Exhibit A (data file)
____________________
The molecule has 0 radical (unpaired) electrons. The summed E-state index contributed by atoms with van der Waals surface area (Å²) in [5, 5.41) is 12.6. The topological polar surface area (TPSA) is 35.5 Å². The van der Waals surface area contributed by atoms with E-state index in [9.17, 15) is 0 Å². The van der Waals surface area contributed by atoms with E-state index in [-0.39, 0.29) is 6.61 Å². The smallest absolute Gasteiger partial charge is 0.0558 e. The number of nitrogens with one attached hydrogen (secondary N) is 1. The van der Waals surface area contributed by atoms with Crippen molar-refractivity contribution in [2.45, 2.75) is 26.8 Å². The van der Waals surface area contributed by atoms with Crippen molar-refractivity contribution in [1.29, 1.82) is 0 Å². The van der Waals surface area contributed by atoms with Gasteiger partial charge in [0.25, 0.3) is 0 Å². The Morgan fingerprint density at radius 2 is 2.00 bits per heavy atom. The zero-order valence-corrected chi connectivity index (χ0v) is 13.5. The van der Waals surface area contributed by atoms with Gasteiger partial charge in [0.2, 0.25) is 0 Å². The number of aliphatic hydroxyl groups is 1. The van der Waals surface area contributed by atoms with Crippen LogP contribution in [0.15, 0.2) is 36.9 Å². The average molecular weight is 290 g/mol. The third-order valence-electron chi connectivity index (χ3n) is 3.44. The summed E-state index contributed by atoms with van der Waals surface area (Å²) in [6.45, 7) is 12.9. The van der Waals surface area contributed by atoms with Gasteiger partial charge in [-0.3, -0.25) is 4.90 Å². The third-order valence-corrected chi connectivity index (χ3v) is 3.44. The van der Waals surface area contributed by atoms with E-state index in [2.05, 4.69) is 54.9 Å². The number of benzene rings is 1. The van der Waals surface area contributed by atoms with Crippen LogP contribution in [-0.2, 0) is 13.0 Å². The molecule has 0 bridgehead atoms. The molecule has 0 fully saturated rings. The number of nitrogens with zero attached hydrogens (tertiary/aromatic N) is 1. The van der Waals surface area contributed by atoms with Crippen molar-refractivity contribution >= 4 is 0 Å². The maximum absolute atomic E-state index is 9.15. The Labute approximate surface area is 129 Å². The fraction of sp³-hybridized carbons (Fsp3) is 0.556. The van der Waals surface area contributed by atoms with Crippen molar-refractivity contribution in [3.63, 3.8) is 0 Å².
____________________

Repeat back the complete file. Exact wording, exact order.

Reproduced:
The molecule has 0 radical (unpaired) electrons. The summed E-state index contributed by atoms with van der Waals surface area (Å²) in [5, 5.41) is 12.6. The topological polar surface area (TPSA) is 35.5 Å². The van der Waals surface area contributed by atoms with E-state index in [9.17, 15) is 0 Å². The van der Waals surface area contributed by atoms with E-state index in [-0.39, 0.29) is 6.61 Å². The smallest absolute Gasteiger partial charge is 0.0558 e. The number of nitrogens with one attached hydrogen (secondary N) is 1. The van der Waals surface area contributed by atoms with Crippen molar-refractivity contribution in [2.45, 2.75) is 26.8 Å². The van der Waals surface area contributed by atoms with Crippen molar-refractivity contribution in [1.29, 1.82) is 0 Å². The van der Waals surface area contributed by atoms with Gasteiger partial charge in [0.25, 0.3) is 0 Å². The Morgan fingerprint density at radius 2 is 2.00 bits per heavy atom. The zero-order valence-corrected chi connectivity index (χ0v) is 13.5. The van der Waals surface area contributed by atoms with Gasteiger partial charge in [0.2, 0.25) is 0 Å². The number of aliphatic hydroxyl groups is 1. The van der Waals surface area contributed by atoms with Crippen LogP contribution in [0.15, 0.2) is 36.9 Å². The average molecular weight is 290 g/mol. The third-order valence-electron chi connectivity index (χ3n) is 3.44. The summed E-state index contributed by atoms with van der Waals surface area (Å²) in [6.45, 7) is 12.9. The van der Waals surface area contributed by atoms with Gasteiger partial charge in [-0.3, -0.25) is 4.90 Å². The third-order valence-corrected chi connectivity index (χ3v) is 3.44. The van der Waals surface area contributed by atoms with E-state index in [2.05, 4.69) is 54.9 Å². The number of benzene rings is 1. The van der Waals surface area contributed by atoms with Crippen LogP contribution in [-0.2, 0) is 13.0 Å². The molecule has 0 bridgehead atoms. The molecule has 0 fully saturated rings. The number of nitrogens with zero attached hydrogens (tertiary/aromatic N) is 1. The van der Waals surface area contributed by atoms with Crippen molar-refractivity contribution >= 4 is 0 Å². The maximum absolute atomic E-state index is 9.15. The Labute approximate surface area is 129 Å². The fraction of sp³-hybridized carbons (Fsp3) is 0.556. The van der Waals surface area contributed by atoms with Crippen molar-refractivity contribution in [3.63, 3.8) is 0 Å².